#   (1): Linear(in_features=100, out_features=10, bias=True)
# )

At this point, we can stack our classifier on top of the pre-trained network:

classifier = instantiate(cfg.classifier)
net.classifier = classifier

⚠️ We are assuming the pre-trained network has a field classifier. A more flexible option would be to add this in the configuration file itself.

It is worth mentioning that variables are resolved only when the corresponding fields are accessed. However, we can modify our script to print the configuration with all the variables resolved, for easier debugging:

print(OmegaConf.to_yaml(cfg.classifier, resolve=True))
# Out:
# _target_: torch.nn.Sequential
# _args_:
# - _target_: torch.nn.Linear
#   in_features: 9216
#   out_features: 100
# - _target_: torch.nn.Linear
#   in_features: 100
#   out_features: 10

Configuration groups

In practice, we would like to have multiple configuration files, specifying different types of models, e.g., the small classifier above, and a larger one composed of more layers. We can achieve this using Hydra’s configuration groups.

We first group our configuration files inside a configs folder, containing our previous config.yaml file, and a classifiers folder containing two YAML files: small.yaml (small classifier configuration), and large.yaml (large classifier configuration). The final working directory looks like this:

|  +--config.yaml --> Main configuration
|  +--classifiers/
   |  +--small.yaml --> Small classifier
   |  +--large.yaml --> Large classifier

We can specify a default value for our classifier using the default list, a special config node that Hydra uses to build the final configuration file. Practically, we insert the following as a root object in config.yaml:

  - classifier: small

Inside our training script, the classifier will be accessible as cfg.classifier, and we can override its value at any time:

python main.py classifier=large

Executing multiple runs

One interesting consequence of having independent folders for each run is that we can easily perform multiple experiments by sweeping over certain parameters, and then analyzing the results by looking at each folder in turn. For example, we can launch two runs with the two classifiers as follows:

python main.py -m classifier=small,large
# Out:
# [2021-05-20 16:10:50,253][HYDRA] Launching 2 jobs locally
# [2021-05-20 16:10:50,254][HYDRA] 	#0 : classifier=small
# ...
# [2021-05-20 16:10:50,370][HYDRA] 	#1 : classifier=large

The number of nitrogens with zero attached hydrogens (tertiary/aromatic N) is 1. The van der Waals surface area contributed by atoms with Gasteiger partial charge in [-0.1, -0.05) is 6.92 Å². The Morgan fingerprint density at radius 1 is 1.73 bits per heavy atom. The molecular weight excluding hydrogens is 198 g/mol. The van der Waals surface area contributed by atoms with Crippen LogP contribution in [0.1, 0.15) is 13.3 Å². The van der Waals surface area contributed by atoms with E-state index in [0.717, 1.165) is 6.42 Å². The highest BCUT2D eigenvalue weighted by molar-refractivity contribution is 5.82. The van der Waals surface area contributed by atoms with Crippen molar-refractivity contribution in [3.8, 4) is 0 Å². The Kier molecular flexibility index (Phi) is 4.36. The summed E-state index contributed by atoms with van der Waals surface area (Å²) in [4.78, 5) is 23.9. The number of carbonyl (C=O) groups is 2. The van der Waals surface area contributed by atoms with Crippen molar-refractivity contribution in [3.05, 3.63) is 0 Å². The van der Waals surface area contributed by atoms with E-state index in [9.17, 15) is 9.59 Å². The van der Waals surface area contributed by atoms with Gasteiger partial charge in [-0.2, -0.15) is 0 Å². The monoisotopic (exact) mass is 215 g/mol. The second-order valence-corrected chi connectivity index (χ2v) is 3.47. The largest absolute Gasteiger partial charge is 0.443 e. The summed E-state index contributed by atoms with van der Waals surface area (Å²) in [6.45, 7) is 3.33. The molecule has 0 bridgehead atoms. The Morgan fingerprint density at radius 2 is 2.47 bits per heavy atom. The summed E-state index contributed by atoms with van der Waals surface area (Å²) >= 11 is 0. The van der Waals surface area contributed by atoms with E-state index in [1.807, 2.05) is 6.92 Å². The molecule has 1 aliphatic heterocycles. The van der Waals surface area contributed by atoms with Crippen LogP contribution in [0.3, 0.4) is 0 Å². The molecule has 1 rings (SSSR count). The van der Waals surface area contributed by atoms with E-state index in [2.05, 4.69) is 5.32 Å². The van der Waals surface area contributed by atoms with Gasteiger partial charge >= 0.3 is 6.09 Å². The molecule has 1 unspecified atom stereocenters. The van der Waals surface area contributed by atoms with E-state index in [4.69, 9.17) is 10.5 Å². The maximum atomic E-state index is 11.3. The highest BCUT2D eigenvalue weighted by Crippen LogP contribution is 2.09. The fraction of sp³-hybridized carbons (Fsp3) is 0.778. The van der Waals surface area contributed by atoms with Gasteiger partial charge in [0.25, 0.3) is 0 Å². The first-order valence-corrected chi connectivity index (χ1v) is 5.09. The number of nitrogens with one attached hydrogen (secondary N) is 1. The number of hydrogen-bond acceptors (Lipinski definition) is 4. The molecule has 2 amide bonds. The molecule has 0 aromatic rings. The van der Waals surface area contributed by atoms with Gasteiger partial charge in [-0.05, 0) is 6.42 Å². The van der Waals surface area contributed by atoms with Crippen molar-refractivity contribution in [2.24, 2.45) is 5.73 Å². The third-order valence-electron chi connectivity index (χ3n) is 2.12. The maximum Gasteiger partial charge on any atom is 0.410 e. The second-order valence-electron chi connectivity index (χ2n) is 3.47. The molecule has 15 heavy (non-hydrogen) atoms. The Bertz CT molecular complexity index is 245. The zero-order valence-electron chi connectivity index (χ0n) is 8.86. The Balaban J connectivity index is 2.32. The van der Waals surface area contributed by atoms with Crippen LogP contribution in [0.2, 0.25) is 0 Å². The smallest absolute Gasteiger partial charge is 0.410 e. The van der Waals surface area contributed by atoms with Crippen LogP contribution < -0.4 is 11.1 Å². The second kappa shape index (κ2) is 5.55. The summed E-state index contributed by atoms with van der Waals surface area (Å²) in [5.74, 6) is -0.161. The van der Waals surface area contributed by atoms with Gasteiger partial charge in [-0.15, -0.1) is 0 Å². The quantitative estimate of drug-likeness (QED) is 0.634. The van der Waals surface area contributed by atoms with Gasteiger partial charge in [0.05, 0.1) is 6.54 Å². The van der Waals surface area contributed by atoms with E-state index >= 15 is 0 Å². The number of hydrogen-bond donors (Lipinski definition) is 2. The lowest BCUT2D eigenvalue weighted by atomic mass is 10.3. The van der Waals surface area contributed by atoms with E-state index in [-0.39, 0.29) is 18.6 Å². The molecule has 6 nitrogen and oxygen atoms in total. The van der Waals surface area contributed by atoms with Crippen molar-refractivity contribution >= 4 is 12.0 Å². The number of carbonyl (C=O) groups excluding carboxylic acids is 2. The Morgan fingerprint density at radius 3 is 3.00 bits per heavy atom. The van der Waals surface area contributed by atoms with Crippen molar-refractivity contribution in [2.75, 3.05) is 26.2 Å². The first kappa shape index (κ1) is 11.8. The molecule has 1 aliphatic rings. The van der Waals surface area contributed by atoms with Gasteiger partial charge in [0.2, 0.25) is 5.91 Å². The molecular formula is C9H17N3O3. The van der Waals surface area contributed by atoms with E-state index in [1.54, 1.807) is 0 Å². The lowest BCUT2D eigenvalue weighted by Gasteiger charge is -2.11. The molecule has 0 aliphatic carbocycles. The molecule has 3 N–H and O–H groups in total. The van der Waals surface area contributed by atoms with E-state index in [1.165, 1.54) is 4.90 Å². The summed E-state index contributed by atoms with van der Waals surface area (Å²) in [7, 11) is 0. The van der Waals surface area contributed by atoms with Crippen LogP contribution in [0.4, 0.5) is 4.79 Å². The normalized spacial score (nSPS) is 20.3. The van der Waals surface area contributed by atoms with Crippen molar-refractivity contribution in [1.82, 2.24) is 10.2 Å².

# ...

The -m flag (alternatively, --multi-run) instructs Hydra to perform a sweep. There are different ways for specifying the sweep range besides a list. Hydra also supports a number of external launchers and sweepers, which are not covered in this post.

Validating the configuration with a schema

We conclude this rather lengthy overview of Hydra with a final interesting possibility: validating at run-time the parameters by specifying a configuration schema.

👀 Schemas can also be used as an alternative to YAML files, but we do not cover this use here. See the official documentation.

For simplicity, we only show how to validate the parameters for the dataset, and we leave the rest as an exercise. First, we define in our code a nested set of dataclass classes mimicking our configuration, and declaring the types using type hints:

class ImageConfig:
    size: int
    channels: int

class DatasetConfig:
    image: ImageConfig
    classes: int

class MainConfig:
    dataset : DatasetConfig
    feature_extractor: Any
    classifier: Any

The ConfigStore provides a single interface to communicate with Hydra’s internals. In particular, we can use it to store our schema as follows (note the name we assign to the schema):

cs = hydra.core.config_store.ConfigStore()
cs.store(name="config_schema", node=MainConfig)

Inside our configuration file, we can associate a schema by listing it inside the default list:

   - config_schema

Now, if we try to override a parameter with an improper type, the code immediately fails:

python main.py dataset.classes=0.5
# Out:
# Error merging override dataset.classes=0.5
# Value '0.5' could not be converted to Integer
#    full_key: dataset.classes
#    reference_type=DatasetConfig
#    object_type=DatasetConfig

That’s it! I hope you enjoyed my tutorial on using Hydra. Remember that all the code described here can be found on a GitHub repository: https://github.com/sscardapane/hydra-tutorial. For any feedback, do not hesitate to contact me.